Saudi Crown Prince and the Aramco IPO
This week’s jazz:
- Saudi Aramco IPO, what’s really on the line?
- What does it take to be a successful VC Partner?
Where does the Crown Prince want to steer the largest (possibly) IPO in the world?
So we thought Elon is the living personification of ‘future’ — with his rockets and Minecraft inspired trucks …
He is, but not the only one. The Saudi Crown Prince, Mohammad bin Salman (MBS), is every bit as audacious and visionary as the funds he invests in. Famously known within the tech community for his $45 billion investment in Masayoshi Son’s Vision Fund I or infamously for the assassination of Saudi journalist Jamal Khashoggi.
MBS has an elaborate vision for Saudi Arabia, one that has been formally documented and actioned upon, called ‘Vision 2030’. The marquee show-stopper of this decade long plan is Neom, a $500 billion dollar mega-city project which is estimated to be 33x the size of New York. Flying cars, artificial clouds, and fake moon; Neom is like a tag-team production of George Lucas and Steven Spielberg, with literally a plan to build a ‘Jurassic Park’ within the city. The objective of Vision 2030 is fairly simple though, to “revolutionize Saudi society, reduce dependence on oil, and make the country a tech hub”.
Allow me to blend fantasy with reality; Neom with Aramco. The World’s most profitable company, Aramco, is under-going its Initial Public Offering (IPO). Brief highlights:
- Aramco plans to sell 1.5%-2% of the company, potentially valuing the company to $1.7 trillion — $2 trillion
- So far, the IPO has drawn bids of ~$44.3 billion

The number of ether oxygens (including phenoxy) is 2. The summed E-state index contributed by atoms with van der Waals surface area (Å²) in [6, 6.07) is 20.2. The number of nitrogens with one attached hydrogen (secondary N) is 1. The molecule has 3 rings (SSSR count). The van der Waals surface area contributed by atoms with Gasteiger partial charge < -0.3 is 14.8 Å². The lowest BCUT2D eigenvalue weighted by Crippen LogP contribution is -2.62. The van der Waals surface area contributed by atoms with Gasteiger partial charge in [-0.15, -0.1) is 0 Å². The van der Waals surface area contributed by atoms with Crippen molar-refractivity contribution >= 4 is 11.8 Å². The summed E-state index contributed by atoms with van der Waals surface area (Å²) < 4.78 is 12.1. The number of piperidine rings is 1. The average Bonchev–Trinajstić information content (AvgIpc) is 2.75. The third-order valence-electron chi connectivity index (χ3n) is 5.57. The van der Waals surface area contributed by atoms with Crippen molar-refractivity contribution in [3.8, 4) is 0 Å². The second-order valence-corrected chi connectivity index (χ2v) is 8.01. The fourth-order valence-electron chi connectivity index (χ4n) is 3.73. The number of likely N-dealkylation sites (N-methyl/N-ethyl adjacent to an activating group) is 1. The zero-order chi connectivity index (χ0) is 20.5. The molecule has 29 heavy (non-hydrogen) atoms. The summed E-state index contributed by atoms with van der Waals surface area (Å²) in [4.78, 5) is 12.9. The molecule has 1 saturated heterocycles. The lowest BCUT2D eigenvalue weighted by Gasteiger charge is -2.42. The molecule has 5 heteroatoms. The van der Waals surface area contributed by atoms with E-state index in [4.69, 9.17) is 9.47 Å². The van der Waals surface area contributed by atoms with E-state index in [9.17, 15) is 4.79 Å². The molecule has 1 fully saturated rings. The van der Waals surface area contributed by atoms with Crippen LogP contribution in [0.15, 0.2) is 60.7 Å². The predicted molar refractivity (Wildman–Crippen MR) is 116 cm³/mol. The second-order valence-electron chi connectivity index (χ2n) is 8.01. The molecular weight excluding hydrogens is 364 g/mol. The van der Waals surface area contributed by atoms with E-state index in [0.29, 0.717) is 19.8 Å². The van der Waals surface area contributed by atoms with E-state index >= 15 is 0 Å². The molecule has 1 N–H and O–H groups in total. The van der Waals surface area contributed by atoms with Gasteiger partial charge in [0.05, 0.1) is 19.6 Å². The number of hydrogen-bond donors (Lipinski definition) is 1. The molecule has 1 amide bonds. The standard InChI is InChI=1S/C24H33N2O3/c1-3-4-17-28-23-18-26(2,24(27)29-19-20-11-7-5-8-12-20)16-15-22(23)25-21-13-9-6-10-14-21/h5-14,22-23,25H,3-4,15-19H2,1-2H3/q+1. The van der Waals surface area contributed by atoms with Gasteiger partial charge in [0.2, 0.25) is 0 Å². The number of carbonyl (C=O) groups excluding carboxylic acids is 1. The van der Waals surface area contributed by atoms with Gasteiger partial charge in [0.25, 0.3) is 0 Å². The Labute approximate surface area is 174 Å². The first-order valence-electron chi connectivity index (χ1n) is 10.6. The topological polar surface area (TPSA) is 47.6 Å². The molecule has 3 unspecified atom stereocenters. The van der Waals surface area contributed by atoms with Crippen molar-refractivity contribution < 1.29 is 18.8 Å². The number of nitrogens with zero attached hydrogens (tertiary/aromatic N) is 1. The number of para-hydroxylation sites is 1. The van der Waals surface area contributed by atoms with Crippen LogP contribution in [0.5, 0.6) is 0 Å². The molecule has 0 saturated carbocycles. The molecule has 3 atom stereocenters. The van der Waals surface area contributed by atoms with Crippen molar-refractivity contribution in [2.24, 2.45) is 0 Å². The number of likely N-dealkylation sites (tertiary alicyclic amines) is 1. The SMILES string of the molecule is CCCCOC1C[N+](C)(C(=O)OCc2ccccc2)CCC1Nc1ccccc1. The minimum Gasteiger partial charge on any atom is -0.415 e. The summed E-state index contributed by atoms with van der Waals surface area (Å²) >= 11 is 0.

- Retail bidding has had an underwhelming response of merely ~$2.67 billion
- The institutional tranche of the IPO has been over-subscribed, ~$38.4 — $41.63 billion and still open till today (Dec 4th 2019) to rake in more capital
- Roadshow outside the Gulf region was canceled due to lack of international interests; ~10.5% contribution in the bids so far (Reuters)
- Domestic incentivization: Investors are eligible for one extra share for each 10 they buy within the first 180 days
Other than the slew of tech IPOs earlier this year, I have barely gone beyond the headlines of any other company. The sole reason why my curiosity piqued for a Saudi oil and gas company is the sheer fact that the world’s most profitable company is going public … how does that sale even look like?
Fact: 1 in every 10 barrel globally is pumped by Saudi Aramco
There’s more to what meets the eye though. A 68 year-old company which is an ‘oil’ behemoth tells a fairly extraordinary story and when extrapolated, resonates entirely with Saudi Arabia’s history as well:
- 1925–32: Fall of Ottoman empire + consolidation of nearby lands by Ibn Saud to form Kingdom of Saudi Arabia
- 1938: Saudi oil was first discovered in modern-day Dhahran by Americans in commercial quantities, Aramco (Arabian American Oil Company) on the forefront
- 1960s: Massive oil-fields were discovered in Saudi Arabia and it becomes a founding member of OPEC (Organization of Petroleum Exporting Countries), an oil cartel